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Osaka, Japan—“This year was the year of the DAO,” Makoto Inoue told us at Devcon 5. But he would say that, being the creator of Orochi DAO, the decentralized autonomous organization (DAO) that was used to organize events at Devcon 5 this week. Including, naturally, events about DAOs themselves.
A decentralized autonomous organization functions as if a computer program went rogue and operated all on its own accord. They essentially work as a non-partial arbitrator between multiple individuals or parties and can be used for such purposes as choosing which grants to fund, or where to allocate money for events.
This is exactly what happened at Devcon 5, with Orochi. Large chunks of the sponsorship money for the four-day Ethereum-focused conference were plugged into this DAO. Then, each of the respective parties communicated among themselves to organize ideas. When a proposal looked good, it would be proposed on the DAO and voted on. If approved, the money would be directly sent to the organizer, who would use it to run the event.
And it worked really well. The DAO was used to fund two events—using up its funding of $6,500—to show it was a successful proof of concept. Two days before Devcon 5 started, DAO fans eagerly gathered together on the 6th floor of the conference hall, to listen to DAO-themed talks. The event was largely focused on Moloch DAO—the funding scheme laid out by Spankchain CEO Ameen Soleimani that Orochi was based on. This was organized by Inoue.
Later that week, a small group flocked to a whisky tasting event, which was a little more laid back. But this one saw the DAO take on a life of its own.
“The whisky tasting, I didn’t do anything for that—who set that up? The DAO takes care of itself,” Inoue said. Since the DAO is decentralized, anyone can make proposals, which the sponsors (or members of the DAO) vote on. If the event goes ahead, and a sponsor doesn’t approve, they can “rage quit” and take their funds out.
Moloch DAO has a voting period of one week and a grace period of one week, allowing sufficient time for proposals to be seen and to let members rage quit if they need. For Orochi, Inoue chose to reduce this time to one day for each, he said, in order to make it a much more responsive DAO for organizing short term events.
DAOs funding DAOs
Funding for the DAO actually came from another DAO, believe it or not. Metacartel DAO gave a 10 ether ($1,850) grant to Inoue, who split it with Odyssy—a decentralized collective building on Ethereum—which offered to code the whole thing.
"Orochi, with its simple purpose of organizing an event, is one of the most practical, real-world applications of a DAO seen to date. Due to the success of the event, Orochi has validated that a DAO works as a means of decentralized event coordination,” said Ven Gist, cofounder of Odyssy.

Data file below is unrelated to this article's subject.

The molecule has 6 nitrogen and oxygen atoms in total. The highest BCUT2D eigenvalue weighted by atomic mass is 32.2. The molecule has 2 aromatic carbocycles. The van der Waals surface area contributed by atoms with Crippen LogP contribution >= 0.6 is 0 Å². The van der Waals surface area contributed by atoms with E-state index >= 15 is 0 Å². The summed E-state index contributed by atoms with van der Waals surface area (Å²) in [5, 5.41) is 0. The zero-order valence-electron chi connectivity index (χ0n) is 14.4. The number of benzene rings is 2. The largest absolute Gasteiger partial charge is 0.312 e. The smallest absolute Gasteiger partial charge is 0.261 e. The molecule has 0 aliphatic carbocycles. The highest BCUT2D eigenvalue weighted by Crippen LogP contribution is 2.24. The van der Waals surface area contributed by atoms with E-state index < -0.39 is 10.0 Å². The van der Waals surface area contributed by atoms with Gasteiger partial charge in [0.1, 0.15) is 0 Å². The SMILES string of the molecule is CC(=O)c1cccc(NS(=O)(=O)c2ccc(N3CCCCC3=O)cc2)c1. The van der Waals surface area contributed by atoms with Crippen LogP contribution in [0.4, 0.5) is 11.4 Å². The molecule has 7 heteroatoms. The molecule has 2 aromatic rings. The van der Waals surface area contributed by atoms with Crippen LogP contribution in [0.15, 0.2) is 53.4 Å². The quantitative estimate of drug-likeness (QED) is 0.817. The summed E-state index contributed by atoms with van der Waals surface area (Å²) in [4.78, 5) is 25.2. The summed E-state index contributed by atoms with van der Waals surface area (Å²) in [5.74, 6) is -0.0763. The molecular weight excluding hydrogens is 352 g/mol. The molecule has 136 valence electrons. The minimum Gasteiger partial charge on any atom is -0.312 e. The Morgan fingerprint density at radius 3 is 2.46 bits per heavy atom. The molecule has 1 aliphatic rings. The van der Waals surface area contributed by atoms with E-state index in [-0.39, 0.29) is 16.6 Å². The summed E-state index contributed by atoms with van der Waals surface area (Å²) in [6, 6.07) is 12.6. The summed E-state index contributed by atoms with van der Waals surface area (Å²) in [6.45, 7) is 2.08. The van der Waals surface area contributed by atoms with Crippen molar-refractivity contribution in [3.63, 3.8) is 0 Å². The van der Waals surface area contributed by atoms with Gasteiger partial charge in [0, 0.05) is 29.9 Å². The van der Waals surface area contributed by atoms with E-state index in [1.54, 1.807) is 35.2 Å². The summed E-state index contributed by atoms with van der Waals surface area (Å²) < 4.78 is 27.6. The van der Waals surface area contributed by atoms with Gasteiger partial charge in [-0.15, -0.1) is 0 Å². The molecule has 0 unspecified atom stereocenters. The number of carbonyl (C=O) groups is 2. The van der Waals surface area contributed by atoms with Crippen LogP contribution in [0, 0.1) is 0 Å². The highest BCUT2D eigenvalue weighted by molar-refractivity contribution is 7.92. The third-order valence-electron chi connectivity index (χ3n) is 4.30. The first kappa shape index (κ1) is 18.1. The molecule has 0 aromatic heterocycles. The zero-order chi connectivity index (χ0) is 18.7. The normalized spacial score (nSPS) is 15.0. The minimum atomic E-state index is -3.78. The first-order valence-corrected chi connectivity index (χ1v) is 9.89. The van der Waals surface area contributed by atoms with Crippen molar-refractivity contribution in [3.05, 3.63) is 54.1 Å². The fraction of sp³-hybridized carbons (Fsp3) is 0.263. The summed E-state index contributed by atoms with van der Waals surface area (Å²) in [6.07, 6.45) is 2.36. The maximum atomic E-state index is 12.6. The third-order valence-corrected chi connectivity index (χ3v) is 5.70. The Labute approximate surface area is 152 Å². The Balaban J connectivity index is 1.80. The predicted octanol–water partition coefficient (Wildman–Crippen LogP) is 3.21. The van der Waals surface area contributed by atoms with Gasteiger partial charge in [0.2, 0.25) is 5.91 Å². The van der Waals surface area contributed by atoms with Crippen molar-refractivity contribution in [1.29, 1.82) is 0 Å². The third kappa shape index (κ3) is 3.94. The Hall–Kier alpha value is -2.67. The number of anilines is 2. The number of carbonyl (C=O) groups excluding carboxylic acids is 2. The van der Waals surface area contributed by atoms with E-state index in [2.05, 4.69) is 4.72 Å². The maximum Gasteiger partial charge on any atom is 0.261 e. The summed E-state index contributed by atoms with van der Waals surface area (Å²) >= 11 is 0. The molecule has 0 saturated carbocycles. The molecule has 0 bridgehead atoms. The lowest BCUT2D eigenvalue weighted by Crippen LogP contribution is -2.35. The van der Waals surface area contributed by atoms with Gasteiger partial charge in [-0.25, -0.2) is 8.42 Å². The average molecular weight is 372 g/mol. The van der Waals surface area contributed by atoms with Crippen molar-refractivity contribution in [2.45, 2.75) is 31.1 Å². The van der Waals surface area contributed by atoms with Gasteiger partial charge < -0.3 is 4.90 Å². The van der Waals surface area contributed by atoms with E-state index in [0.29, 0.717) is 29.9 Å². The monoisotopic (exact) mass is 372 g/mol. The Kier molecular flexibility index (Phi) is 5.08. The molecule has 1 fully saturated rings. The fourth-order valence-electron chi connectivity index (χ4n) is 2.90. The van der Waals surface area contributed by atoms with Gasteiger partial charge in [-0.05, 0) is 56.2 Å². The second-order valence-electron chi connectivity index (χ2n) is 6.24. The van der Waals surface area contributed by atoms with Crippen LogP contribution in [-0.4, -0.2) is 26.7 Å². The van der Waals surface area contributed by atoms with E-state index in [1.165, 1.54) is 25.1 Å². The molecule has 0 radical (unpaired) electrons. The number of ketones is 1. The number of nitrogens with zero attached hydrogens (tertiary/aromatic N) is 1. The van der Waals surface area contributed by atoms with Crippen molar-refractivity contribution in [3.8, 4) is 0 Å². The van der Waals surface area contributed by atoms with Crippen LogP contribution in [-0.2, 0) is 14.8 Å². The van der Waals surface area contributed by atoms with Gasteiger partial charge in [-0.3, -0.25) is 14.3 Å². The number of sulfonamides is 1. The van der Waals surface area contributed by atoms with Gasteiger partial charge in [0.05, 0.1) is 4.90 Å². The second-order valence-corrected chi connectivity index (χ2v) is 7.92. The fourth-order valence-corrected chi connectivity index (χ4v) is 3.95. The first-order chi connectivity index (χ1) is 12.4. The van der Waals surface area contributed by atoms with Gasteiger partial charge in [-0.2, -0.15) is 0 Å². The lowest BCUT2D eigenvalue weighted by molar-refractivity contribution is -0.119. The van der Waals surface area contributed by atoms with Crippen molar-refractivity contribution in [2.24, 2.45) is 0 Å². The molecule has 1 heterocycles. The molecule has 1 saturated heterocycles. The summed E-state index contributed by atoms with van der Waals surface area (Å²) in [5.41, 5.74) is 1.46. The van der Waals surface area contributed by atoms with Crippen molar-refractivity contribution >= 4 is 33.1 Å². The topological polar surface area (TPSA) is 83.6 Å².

But why did it work so well?
Turbocharging the events was a platform called Kickback Events, which Inoue also runs. When attending an event, users put up 10 DAI ($10) as a deposit. If they attend, they get the money back—if not, it’s confiscated and split across all attendees. So, if only half the people turn up, those who do double their money.
And to provide an even greater incentive to attend the DAO-themed event, Inoue used some of the sponsorship money to create ten “fake” attendees. Since they wouldn’t turn up, the money would be split between anyone who did. In this case, 62 people attended (it’s all recorded on the blockchain) out of 75, plus the extra ten addresses. So, all the attendees took home $12, including a bonus $2.
Designing the Orochi DAO
The Orochi DAO itself is themed in the same vein as Moloch; it’s named after an eight-headed snake known as Yamata no Orochi.
“Moloch is all about sacrifice. I googled ‘sacrifice, Japanese monsters’. Orochi came up because the part of their storyline is they used to eat villagers’ daughters every year. That’s how I first got into that story,” Inoue said, adding, “Then I came across sake. It’s a combination of the scary creature and getting drunk. It symbolises the DAO.”
He added that Moloch’s symbol is a goat, and he needed a stronger image. Hence the snakes dipping into bowels of sake, a striking picture based on “Susanoo slaying the Yamata no Orochi,” a painting by Toyohara Chikanobu.
But don’t worry, no eight-headed snakes were harmed in the making of this DAO.